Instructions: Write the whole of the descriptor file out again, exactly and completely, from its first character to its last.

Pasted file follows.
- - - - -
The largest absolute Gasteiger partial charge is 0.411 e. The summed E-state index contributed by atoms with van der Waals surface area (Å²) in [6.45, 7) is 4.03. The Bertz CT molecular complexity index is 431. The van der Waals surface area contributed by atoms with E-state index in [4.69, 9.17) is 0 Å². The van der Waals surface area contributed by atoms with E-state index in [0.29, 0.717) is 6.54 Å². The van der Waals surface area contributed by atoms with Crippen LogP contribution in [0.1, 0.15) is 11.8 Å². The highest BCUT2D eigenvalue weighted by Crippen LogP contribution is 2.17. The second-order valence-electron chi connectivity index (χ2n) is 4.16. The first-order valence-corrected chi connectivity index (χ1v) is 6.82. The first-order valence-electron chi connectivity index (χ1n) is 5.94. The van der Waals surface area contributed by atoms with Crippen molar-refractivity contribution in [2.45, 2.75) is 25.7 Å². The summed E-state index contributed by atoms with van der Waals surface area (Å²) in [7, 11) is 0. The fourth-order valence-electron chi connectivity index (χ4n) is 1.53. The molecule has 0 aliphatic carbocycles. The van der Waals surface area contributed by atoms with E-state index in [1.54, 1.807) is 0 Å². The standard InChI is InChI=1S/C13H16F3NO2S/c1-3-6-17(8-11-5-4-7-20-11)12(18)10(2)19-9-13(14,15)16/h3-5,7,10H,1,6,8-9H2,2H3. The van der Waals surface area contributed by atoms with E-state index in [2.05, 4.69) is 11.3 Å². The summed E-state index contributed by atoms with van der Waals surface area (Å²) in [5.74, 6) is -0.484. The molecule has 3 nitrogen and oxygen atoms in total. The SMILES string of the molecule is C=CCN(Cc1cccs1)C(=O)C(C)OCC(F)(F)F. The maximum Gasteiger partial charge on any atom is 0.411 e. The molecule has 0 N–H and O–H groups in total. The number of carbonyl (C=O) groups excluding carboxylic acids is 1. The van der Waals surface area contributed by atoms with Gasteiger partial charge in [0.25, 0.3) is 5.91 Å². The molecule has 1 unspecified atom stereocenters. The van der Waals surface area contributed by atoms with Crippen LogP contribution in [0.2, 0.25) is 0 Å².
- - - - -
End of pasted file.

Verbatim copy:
The largest absolute Gasteiger partial charge is 0.411 e. The summed E-state index contributed by atoms with van der Waals surface area (Å²) in [6.45, 7) is 4.03. The Bertz CT molecular complexity index is 431. The van der Waals surface area contributed by atoms with E-state index in [4.69, 9.17) is 0 Å². The van der Waals surface area contributed by atoms with E-state index in [0.29, 0.717) is 6.54 Å². The van der Waals surface area contributed by atoms with Crippen LogP contribution in [0.1, 0.15) is 11.8 Å². The highest BCUT2D eigenvalue weighted by Crippen LogP contribution is 2.17. The second-order valence-electron chi connectivity index (χ2n) is 4.16. The first-order valence-corrected chi connectivity index (χ1v) is 6.82. The first-order valence-electron chi connectivity index (χ1n) is 5.94. The van der Waals surface area contributed by atoms with Crippen molar-refractivity contribution in [2.45, 2.75) is 25.7 Å². The summed E-state index contributed by atoms with van der Waals surface area (Å²) in [7, 11) is 0. The fourth-order valence-electron chi connectivity index (χ4n) is 1.53. The molecule has 0 aliphatic carbocycles. The van der Waals surface area contributed by atoms with E-state index in [1.54, 1.807) is 0 Å². The standard InChI is InChI=1S/C13H16F3NO2S/c1-3-6-17(8-11-5-4-7-20-11)12(18)10(2)19-9-13(14,15)16/h3-5,7,10H,1,6,8-9H2,2H3. The van der Waals surface area contributed by atoms with E-state index in [2.05, 4.69) is 11.3 Å². The summed E-state index contributed by atoms with van der Waals surface area (Å²) in [5.74, 6) is -0.484. The molecule has 3 nitrogen and oxygen atoms in total. The SMILES string of the molecule is C=CCN(Cc1cccs1)C(=O)C(C)OCC(F)(F)F. The maximum Gasteiger partial charge on any atom is 0.411 e. The molecule has 0 N–H and O–H groups in total. The number of carbonyl (C=O) groups excluding carboxylic acids is 1. The van der Waals surface area contributed by atoms with Gasteiger partial charge in [0.25, 0.3) is 5.91 Å². The molecule has 1 unspecified atom stereocenters. The van der Waals surface area contributed by atoms with Crippen LogP contribution in [0.2, 0.25) is 0 Å².